The Energy Information Administration (EIA) reported a 59 Bcf withdrawal from U.S. natural gas stocks that missed well to the bearish side of expectations, but futures managed to largely absorb the immediate impact Thursday.

The 59 Bcf withdrawal for the week ended Nov. 23 compares to a year-ago pull of 35 Bcf and a five-year average withdrawal of 49 Bcf. While larger than average for the period, the 59 Bcf pull came in well below most estimates, potentially signaling a greater than expected impact on demand from last week’s Thanksgiving holiday.

The looser-than-expected withdrawal also counters last week’s bullish 134 Bcf pull, which topped most estimates by a similarly large margin.

January natural gas futures were already trading lower Thursday morning in the lead-up to EIA’s report, giving back some of the gains posted during Wednesday’s December expiry. When the final number crossed traders’ screens at 10:30 a.m. ET, the January contract quickly dropped a little over 10.0 cents, going from $4.560 down to as low as $4.453. But by 11 a.m. ET, the front month had recovered to trade around $4.522, down a few pennies from the pre-report trading but about 17.7 cents below Wednesday’s settle.

Estimates ahead of Thursday’s report showed many market participants looking for a withdrawal around 10-20 Bcf tighter than the actual figure.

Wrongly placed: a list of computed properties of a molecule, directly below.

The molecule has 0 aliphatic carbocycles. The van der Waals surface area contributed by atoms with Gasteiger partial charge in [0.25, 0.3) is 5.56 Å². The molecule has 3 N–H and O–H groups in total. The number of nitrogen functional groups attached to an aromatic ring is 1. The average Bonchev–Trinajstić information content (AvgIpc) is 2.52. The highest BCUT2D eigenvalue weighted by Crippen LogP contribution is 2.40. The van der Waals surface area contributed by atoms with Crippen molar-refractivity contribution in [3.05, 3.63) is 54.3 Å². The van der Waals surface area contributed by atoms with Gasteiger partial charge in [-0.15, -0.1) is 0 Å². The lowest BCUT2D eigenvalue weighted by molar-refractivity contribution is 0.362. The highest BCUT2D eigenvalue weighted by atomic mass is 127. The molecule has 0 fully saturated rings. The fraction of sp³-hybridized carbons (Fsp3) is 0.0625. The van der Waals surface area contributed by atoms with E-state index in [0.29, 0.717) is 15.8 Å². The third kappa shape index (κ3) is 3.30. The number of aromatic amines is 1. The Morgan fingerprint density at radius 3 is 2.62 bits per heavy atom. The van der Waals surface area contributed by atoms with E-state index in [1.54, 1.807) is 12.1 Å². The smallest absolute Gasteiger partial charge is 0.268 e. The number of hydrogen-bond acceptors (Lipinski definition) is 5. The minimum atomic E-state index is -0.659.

A Reuters survey of traders and analysts had pointed to a 77 Bcf pull for the week, with responses ranging from minus 62 Bcf to minus 105 Bcf. A Bloomberg survey had showed a median withdrawal of 82 Bcf, with a range of minus 60 Bcf to minus 88 Bcf. Intercontinental Exchange EIA financial weekly index futures settled Wednesday at a withdrawal of 68 Bcf.

“This helps cancel out some of the massive draw the prior week, and we see much of this as being weekly EIA noise in a market that is seeing wild demand, weather and price gyrations,” Bespoke Weather Services said. “This far looser print can be rather easily discounted due to the Thanksgiving impact that we saw as very significant, though it still reflects that we need to keep” heating degree days “near record levels to maximize nonlinear weather demand.

“Later in winter this will become easier, and this print certainly does not erase storage concerns. However, it indicates that on average weather prices can fall back very quickly with current balances, increasing downside back towards the $4 level should we see a week or two of mild weather in mid-December, as seems fairly likely still.”

Total Lower 48 working gas in underground storage stood at 3,054 Bcf as of Nov. 23, according to EIA, down 644 Bcf (17.4%) from a year-ago and 720 Bcf (19.1%) below the five-year average.

By region, the East posted the largest withdrawal for the week at 25 Bcf, followed by a 21 Bcf pull recorded in the Midwest. The Pacific withdrew 4 Bcf, while the Mountain region withdrew 3 Bcf on the week. In the South Central, 5 Bcf was withdrawn, with a 14 Bcf pull from nonsalt offsetting an 8 Bcf injection into salt stocks, according to EIA.